You may have heard of Moore’s Law which is an observation of the speed in the advancement of computing power. The most simplistic way to describe this is that computing power doubles roughly every year to year and a half. This prediction has pretty much held up fairly well over the last thirty years. Now, with computing power doubling every year and a half over thirty years, it means that today’s computers are roughly a million times faster than the first personal computers.

In recent years and with the innovation of “Cloud” the need for a higher specification workstation is even greater, but is often overlooked. The role of business workstations has rapidly changed from a local client/server relationship to a client to Internet relationship. Users data and indeed large email data would have been stored on a physical on-premise server are now more often stored in cloud repositories and replicated locally to users machines. Effectively, the workstations are directly communicating across the Internet to retrieve and process the data. Previously with the client/server approach the operating systems were architected such that the server handled more of the processing and the local machine focused on retrieval with a lower performance overhead. However, with the changed approach we are finding users machines physical hardware is a missed consideration, and is sometimes insufficient.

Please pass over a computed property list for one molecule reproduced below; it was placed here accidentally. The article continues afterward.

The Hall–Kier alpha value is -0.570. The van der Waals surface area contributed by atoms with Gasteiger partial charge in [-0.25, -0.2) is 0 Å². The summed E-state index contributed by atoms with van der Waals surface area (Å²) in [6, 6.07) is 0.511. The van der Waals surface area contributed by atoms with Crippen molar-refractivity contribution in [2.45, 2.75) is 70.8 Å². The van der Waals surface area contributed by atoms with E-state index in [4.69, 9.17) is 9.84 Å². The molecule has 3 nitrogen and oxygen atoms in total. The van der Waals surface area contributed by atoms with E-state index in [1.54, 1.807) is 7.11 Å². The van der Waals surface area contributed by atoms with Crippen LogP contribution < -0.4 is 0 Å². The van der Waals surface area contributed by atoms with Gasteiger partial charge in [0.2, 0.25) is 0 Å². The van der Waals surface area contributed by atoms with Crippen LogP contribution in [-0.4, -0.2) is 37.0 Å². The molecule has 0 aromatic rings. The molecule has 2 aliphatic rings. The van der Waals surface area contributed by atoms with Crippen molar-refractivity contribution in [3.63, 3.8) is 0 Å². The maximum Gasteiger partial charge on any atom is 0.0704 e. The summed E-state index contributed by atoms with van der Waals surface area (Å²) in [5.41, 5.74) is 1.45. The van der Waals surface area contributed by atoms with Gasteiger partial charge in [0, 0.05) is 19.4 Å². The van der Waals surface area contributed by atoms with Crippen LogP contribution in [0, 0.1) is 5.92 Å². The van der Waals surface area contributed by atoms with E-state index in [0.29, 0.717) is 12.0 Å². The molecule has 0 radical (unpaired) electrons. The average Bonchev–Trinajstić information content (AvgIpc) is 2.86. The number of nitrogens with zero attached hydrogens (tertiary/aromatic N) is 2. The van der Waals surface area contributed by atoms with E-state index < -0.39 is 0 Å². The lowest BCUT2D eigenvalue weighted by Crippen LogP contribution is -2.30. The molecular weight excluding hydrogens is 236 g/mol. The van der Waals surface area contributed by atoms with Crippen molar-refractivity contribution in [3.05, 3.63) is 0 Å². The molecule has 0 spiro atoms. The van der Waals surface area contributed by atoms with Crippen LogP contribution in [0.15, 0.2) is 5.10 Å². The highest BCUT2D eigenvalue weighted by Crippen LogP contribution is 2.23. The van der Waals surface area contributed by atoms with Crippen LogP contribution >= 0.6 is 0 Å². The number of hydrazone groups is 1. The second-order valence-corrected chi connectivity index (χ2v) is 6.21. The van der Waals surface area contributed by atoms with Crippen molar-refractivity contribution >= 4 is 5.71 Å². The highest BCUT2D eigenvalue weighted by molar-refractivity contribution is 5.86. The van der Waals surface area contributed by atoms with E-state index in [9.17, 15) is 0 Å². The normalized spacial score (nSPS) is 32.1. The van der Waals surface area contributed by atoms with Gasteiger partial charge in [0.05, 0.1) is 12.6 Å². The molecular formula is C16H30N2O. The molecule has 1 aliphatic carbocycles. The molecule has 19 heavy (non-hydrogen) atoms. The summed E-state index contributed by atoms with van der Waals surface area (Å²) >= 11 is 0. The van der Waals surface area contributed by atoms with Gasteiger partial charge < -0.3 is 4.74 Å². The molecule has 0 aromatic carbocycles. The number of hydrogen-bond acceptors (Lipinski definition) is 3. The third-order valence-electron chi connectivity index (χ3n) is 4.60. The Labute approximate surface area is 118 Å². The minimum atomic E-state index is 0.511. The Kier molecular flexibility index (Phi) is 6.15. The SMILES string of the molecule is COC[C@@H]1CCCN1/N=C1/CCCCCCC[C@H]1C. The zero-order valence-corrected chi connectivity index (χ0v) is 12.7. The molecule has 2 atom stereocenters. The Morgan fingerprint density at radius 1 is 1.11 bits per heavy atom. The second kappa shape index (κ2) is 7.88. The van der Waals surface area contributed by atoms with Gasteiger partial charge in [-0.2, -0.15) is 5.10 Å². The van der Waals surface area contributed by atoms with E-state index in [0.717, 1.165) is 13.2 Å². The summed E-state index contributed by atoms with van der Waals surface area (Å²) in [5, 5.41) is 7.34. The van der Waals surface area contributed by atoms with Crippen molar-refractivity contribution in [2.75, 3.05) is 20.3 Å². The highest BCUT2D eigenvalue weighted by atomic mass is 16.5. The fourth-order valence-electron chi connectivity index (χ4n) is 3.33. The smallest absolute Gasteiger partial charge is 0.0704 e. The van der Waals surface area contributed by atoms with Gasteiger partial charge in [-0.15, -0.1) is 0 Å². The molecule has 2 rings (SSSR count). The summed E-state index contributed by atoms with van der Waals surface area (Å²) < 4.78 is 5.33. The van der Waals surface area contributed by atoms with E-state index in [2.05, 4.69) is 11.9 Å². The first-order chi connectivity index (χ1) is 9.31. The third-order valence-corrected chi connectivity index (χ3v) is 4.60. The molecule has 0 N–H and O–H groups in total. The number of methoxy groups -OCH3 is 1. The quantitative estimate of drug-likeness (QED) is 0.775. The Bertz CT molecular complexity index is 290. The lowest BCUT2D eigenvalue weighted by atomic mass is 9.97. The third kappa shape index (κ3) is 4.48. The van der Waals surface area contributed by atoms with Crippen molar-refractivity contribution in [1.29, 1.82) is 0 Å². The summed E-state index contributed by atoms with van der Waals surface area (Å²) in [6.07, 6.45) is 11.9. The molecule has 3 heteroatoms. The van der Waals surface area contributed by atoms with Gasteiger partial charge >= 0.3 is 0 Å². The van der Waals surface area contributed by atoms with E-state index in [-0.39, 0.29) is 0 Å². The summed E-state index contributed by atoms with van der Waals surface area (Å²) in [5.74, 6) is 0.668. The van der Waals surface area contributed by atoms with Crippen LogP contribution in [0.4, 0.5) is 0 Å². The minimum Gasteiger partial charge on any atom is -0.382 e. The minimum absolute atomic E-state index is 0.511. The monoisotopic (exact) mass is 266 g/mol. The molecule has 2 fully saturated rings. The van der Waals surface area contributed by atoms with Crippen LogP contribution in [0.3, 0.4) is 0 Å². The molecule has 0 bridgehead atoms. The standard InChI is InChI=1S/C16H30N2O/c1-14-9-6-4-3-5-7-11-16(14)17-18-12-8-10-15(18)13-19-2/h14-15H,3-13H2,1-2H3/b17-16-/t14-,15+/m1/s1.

At Urban Network, both internally and with some of our client base, we have changed the strategic approach to computer hardware and what really fits the user’s needs. For users with a large mail footprint, running multiple applications accessed frequently, we are recommending machines with a high-end processor, greater levels of memory – significantly above minimum requirements of operating systems, and a Solid State Drive that processes transactions faster than a typical workstation hard disk. The resulting increase in performance, and in turn productivity vastly outweighs the higher purchase price, performing tasks faster and increasing the useful life of the machine and investment.

We would strongly suggest that businesses and individuals consider the huge benefits of spending a bit more at the point of purchase, to get a machine that will deliver the performance to improve the experience of using technology.

You can also check out our blog on “9 free tools to up your computer performance” to help keep your computer performance at its best.

60 years of downsizing & upgrading
(Credit: ZDnet)